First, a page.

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As the number of wind turbines in the United States grows, researchers are looking for ways to keep birds healthy

Scientists argue that data from citizen science should be used to help determine where wind turbines should be installed.

In the United States, wind energy is on the rise. According to the US Energy Information Administration, turbines produced around 8% of the country’s electricity in 2020, which is more than 80 times the share of wind-generated electricity in 2000. Scientists warn that while the increase is a good move toward combating climate change, it could be bad news for birds.
Turbine accidents kill an estimated 140,000 to 500,000 birds per year.

If the US Department of Energy meets its target of increasing wind energy to 20% of the country’s electricity demand by 2030, bird deaths could rise to 1.4 million per year.
Some scientists are calling for the use of citizen science and bird migration data while determining where to build wind turbines to avoid unnecessary deaths. The wind energy industry could use this data to get a more complete image than conventional surveys can give, while also reducing the risk of harm to birds and other wildlife.
Citizen science has already shown its ability to address critical knowledge gaps. More than 180,000 birders contributed observations about bald eagles to the eBird database between 2007 and 2018.

If the US Department of Energy meets its target of increasing wind energy to 20% of the country’s electricity demand by 2030, bird deaths could rise to 1.4 million per year.
Some scientists are calling for the use of citizen science and bird migration data while determining where to build wind turbines to avoid unnecessary deaths. The wind energy industry could use this data to get a more complete image than conventional surveys can give, while also reducing the risk of harm to birds and other wildlife.
Citizen science has already shown its ability to address critical knowledge gaps. More than 180,000 birders contributed observations about bald eagles to the eBird database between 2007 and 2018.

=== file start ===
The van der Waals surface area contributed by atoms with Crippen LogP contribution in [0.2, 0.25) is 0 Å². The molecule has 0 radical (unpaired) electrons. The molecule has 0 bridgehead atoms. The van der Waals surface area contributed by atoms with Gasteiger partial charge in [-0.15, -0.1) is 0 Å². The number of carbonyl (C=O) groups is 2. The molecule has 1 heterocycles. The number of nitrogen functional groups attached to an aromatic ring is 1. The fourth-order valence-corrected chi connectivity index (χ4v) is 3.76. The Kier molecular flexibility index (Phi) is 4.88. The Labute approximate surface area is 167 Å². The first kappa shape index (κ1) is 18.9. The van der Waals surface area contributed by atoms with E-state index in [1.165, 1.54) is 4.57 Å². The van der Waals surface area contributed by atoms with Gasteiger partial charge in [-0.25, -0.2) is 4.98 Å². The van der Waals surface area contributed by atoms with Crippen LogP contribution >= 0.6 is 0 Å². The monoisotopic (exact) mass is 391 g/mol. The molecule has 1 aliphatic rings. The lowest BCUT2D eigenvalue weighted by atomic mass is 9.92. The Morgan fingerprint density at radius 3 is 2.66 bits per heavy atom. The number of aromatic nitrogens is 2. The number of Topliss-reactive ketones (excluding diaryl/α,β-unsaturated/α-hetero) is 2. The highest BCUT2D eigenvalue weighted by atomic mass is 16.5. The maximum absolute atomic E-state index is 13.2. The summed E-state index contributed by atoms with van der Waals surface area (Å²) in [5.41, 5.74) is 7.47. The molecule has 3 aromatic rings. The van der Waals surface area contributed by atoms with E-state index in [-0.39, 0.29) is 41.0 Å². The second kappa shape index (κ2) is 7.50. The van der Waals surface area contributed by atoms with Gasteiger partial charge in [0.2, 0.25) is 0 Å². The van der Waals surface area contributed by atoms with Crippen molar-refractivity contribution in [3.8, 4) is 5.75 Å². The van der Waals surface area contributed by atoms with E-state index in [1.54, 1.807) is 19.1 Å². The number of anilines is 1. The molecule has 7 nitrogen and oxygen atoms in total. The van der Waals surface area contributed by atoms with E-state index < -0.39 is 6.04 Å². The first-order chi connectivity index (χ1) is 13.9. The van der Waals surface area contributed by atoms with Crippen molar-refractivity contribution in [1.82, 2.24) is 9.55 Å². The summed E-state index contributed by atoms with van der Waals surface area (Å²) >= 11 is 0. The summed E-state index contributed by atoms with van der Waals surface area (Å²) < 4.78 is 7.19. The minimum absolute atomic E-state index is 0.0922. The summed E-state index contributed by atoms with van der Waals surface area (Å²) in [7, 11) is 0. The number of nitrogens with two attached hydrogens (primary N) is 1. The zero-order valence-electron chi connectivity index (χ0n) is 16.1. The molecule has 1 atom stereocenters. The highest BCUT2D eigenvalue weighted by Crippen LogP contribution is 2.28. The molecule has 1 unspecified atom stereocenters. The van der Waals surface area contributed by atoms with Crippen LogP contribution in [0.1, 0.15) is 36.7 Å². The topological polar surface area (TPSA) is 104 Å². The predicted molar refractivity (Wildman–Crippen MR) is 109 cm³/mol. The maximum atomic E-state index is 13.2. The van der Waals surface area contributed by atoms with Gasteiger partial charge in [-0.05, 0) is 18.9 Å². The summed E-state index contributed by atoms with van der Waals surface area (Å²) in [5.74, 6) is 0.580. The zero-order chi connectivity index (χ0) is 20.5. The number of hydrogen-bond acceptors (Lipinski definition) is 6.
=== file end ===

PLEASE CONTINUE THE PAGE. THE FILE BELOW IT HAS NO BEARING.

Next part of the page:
“What we’re able to do is really harness strength that only citizen science has,” says Ruiz-Gutierrez, of the Cornell Lab of Ornithology.

The US Fish and Wildlife Service has suggested that the team’s bald eagle maps be used to locate low-risk collision areas appropriate for wind turbine construction.
Turbines can also affect animals indirectly by changing their environments. Consider whooping cranes (Grus americana). Every year, the endangered birds migrate from coastal Texas to Canada and back — a nearly 8,000-kilometer round trip — traveling over a handful of U.S. states that generate the majority of the country’s wind energy. Researchers studied GPS position data from 57 cranes monitored from 2010 to 2016 to gain a better understanding of how wind energy infrastructure affects birds.

Cranes avoided resting near wind turbines along the road, according to a study published March 7 in Ecological Applications by wildlife biologist Aaron Pearse of the US Geological Survey and colleagues. According to Pearse, who is based in Jamestown, N.D., the birds are “less likely to use stopover sites if a wind structure, or group of wind structures, is within around five kilometers.” By early 2020, this would have resulted in a net loss of 5% of the birds’ habitat.
However, the team discovered that the number of turbines in the whooping crane migration corridor more than tripled from 2,215 to 7,622 during the study period.

According to Pearse, if this pattern persists, continued habitat loss may lead to population decline. One of the reasons whooping cranes are vulnerable in the first place is because of this.
Migration monitoring data, including citizen science data, provides a better image of bird activity across the year, according to Ruiz-Gutierrez. These new types of data could aid wind energy developers in ensuring the safety of birds — and their homes.

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